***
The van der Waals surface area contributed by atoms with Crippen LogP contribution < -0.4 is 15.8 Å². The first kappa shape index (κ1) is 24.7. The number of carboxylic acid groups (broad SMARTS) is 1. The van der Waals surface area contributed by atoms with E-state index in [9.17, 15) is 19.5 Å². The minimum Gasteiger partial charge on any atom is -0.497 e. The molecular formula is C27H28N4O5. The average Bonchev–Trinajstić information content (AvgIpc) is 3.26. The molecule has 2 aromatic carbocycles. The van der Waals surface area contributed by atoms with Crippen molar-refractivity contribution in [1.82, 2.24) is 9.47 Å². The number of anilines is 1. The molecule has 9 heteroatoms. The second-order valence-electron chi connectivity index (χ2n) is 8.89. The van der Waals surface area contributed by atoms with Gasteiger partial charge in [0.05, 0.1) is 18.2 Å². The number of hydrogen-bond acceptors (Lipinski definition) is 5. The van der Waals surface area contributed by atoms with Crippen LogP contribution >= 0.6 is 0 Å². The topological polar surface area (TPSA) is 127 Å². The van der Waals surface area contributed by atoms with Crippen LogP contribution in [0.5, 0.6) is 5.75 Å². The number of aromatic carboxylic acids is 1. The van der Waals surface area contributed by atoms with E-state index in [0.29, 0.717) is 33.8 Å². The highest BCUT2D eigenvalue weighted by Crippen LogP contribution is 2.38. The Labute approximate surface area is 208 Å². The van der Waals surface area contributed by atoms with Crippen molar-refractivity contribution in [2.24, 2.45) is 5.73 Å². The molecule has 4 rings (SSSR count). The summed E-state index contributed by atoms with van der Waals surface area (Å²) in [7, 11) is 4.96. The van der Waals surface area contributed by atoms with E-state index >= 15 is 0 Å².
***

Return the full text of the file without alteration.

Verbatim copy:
The van der Waals surface area contributed by atoms with Crippen LogP contribution < -0.4 is 15.8 Å². The first kappa shape index (κ1) is 24.7. The number of carboxylic acid groups (broad SMARTS) is 1. The van der Waals surface area contributed by atoms with E-state index in [9.17, 15) is 19.5 Å². The minimum Gasteiger partial charge on any atom is -0.497 e. The molecular formula is C27H28N4O5. The average Bonchev–Trinajstić information content (AvgIpc) is 3.26. The molecule has 2 aromatic carbocycles. The van der Waals surface area contributed by atoms with Crippen molar-refractivity contribution in [1.82, 2.24) is 9.47 Å². The number of anilines is 1. The molecule has 9 heteroatoms. The second-order valence-electron chi connectivity index (χ2n) is 8.89. The van der Waals surface area contributed by atoms with Gasteiger partial charge in [0.05, 0.1) is 18.2 Å². The number of hydrogen-bond acceptors (Lipinski definition) is 5. The van der Waals surface area contributed by atoms with Crippen LogP contribution >= 0.6 is 0 Å². The topological polar surface area (TPSA) is 127 Å². The van der Waals surface area contributed by atoms with Crippen LogP contribution in [0.5, 0.6) is 5.75 Å². The number of aromatic carboxylic acids is 1. The van der Waals surface area contributed by atoms with E-state index in [0.29, 0.717) is 33.8 Å². The highest BCUT2D eigenvalue weighted by Crippen LogP contribution is 2.38. The Labute approximate surface area is 208 Å². The van der Waals surface area contributed by atoms with Crippen molar-refractivity contribution in [2.24, 2.45) is 5.73 Å². The molecule has 4 rings (SSSR count). The summed E-state index contributed by atoms with van der Waals surface area (Å²) in [7, 11) is 4.96. The van der Waals surface area contributed by atoms with E-state index >= 15 is 0 Å².